By mid 2022, internet rumours were afoot of a CL2 being readied for release, indicating continued support for the platform. There were also rumours of new lenses. What actually happened could not have been more different -  Leica decided to discontinue the production of the TL2, CL and APSC line of lenses. This was cited as due to the business realigning itself with market changes…specifically the growth in demand for 35mm size sensor camera bodies. The user base for the TL2 and CL found itself suddenly orphaned, with no future upgrade path other than to either a) change system or b) embrace the 35mm size sensor models, all of which came with an increased dimensions and weight, irrespective of the brands in the L mount consortium.

Over the years, the T and CL series of cameras had gained a loyal following, myself included. Thankfully, so long as batteries are produced, the bodies should last several years - maybe more. I quietly hope that Leica see the error of their ways and reintroduce the system, as not everyone needs large sensor cameras. And the T series made excellent travel companions which continue to serve me well on many journeys. In fact I choose them over my SL-2s, Q and CL quite a lot when travelling abroad.


the rise and fall of the leica t series 4Where they continue to really shine is their use as a teleconverter. Leica’s SL lenses are something special, particularly the Summicron APO prime series. Adding a 1.5x conversion factor to any of the SL lenses opens up a very interesting ‘hidden’ bunch of focal lengths when attached to a T or CL body. Consider the 90-280 zoom; Speaking from personal experience it is a pretty wonderful lens used natively on my SL2-s. The same lens is transformed into a 135-420mm zoom when put onto my T or CL bodies. It is a really useful (if a little unwieldy) combination. I recently brought the Summicron APO 28mm lens, but not with my SL2-s in mind. It becomes a 42mm lens when screwed to my APCS bodies which is close to the prime 40mm focal length I have been wanting to explore for many years.

The TL lens legacy lives on too. With the introduction of the SL3 and its 60 megapixel sensor, the camera outputs excellent sized 26 megapixel images - plenty big enough for many applications. So even though I have three T type bodies, 1 CL body and four lenses, they are far from redundant and will be seeing regular use for the foreseeable future.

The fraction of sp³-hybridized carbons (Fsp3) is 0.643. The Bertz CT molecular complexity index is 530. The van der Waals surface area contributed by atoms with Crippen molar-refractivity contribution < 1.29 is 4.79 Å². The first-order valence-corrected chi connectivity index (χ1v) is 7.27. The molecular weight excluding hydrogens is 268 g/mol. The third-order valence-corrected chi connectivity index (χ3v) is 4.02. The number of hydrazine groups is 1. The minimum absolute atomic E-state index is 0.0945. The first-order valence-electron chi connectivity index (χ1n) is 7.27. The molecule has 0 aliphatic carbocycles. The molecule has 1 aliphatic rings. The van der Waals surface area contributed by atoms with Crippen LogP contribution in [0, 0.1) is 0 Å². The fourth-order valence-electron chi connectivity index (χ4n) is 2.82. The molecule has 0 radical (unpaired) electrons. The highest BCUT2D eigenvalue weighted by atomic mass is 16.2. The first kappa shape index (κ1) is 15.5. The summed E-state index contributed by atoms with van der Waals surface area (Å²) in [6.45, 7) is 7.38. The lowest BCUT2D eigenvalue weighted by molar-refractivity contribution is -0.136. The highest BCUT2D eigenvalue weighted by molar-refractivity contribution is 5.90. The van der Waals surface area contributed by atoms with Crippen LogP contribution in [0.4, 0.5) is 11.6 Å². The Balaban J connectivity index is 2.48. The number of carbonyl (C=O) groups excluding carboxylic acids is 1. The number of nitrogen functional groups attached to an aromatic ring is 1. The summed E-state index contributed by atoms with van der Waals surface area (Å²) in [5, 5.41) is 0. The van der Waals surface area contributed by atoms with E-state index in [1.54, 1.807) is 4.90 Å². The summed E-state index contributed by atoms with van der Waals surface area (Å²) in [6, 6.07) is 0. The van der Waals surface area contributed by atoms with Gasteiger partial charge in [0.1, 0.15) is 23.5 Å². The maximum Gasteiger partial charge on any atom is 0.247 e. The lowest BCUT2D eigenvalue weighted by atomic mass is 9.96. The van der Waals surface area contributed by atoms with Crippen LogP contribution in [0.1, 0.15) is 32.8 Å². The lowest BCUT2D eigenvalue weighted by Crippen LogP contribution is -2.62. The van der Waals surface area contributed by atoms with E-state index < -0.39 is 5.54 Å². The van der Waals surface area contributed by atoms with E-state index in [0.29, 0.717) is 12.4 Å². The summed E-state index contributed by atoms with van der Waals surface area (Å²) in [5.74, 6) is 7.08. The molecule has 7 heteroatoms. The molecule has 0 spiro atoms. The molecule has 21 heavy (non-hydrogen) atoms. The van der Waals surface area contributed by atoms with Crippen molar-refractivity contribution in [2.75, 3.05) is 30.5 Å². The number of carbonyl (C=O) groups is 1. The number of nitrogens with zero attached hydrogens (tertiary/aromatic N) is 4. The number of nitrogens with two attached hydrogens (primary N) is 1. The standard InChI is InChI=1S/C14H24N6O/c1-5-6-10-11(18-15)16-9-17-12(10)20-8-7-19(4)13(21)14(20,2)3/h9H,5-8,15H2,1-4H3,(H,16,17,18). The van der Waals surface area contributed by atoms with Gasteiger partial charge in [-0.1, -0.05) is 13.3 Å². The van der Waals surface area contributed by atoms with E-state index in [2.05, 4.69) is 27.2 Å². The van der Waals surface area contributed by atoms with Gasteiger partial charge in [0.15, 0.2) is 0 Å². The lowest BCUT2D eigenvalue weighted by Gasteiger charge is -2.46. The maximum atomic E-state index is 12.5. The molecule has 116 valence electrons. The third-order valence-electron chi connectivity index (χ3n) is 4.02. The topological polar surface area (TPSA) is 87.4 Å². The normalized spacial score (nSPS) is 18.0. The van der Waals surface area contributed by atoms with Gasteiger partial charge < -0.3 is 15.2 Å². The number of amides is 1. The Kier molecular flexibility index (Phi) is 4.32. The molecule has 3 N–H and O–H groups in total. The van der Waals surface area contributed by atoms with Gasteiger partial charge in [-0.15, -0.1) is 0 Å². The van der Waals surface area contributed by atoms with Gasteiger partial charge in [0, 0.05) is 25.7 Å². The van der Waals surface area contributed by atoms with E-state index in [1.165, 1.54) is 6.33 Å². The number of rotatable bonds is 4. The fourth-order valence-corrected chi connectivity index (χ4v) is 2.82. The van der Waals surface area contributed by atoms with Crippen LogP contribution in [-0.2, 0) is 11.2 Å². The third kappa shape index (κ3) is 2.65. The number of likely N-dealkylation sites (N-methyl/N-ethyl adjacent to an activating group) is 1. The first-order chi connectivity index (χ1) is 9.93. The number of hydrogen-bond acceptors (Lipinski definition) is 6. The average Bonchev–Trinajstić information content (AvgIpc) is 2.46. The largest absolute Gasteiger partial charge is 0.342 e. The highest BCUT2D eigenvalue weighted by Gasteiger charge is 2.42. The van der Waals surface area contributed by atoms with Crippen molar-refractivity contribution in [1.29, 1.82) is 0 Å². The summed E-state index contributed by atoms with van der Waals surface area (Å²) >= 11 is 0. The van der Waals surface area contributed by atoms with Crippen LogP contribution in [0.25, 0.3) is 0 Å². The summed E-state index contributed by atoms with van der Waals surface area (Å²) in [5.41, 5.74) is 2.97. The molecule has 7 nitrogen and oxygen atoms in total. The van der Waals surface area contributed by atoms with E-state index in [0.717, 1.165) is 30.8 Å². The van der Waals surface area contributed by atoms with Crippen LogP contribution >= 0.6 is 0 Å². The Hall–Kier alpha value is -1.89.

I would love to see a 35mm sensor version of a TL3, made a little larger to allow for an electronic viewfinder and image stabilisation to be built in. Weather sealing does not bother me too much as I was caught in tornado style weather bomb with my T and 60mm lens. The camera had no protection and was pummelled with driving rain but survived. For a full write up on this event check it out here. Also, please bring back the titanium finish as a third colour choice. As I do not care for shooting video (which is why it is seldom mentioned in this article), I would also make the brave move to not include any video features. Hasselblad have done this with their X2D 100C to produce a fully dedicated stills camera that I imagine has not cost them any sales.

I doubt I am alone in my sadness for the discontinuation of the TL system. At the same time I am heartened to see that not all of the ideas it brought to the table have died. The battery eject mechanism lives on in all SL cameras. The SL3 makes more use of the touchscreen while also supporting a library of ‘Leicons’ that remind me instantly of the model T. Having used all of Leica’s digital camera systems with the exception of the medium format S, picking up and using a T remains my favourite experience of them all. I really appreciate the M and SL systems, but the T’s originality and outside of the box thinking is appealing.  A true ‘one off’ style that gained a loyal following while simultaneously freaking out the immutable hordes to the point of appearing on the metathesiophobia spectrum…I doubt any camera maker will dare to be this different again.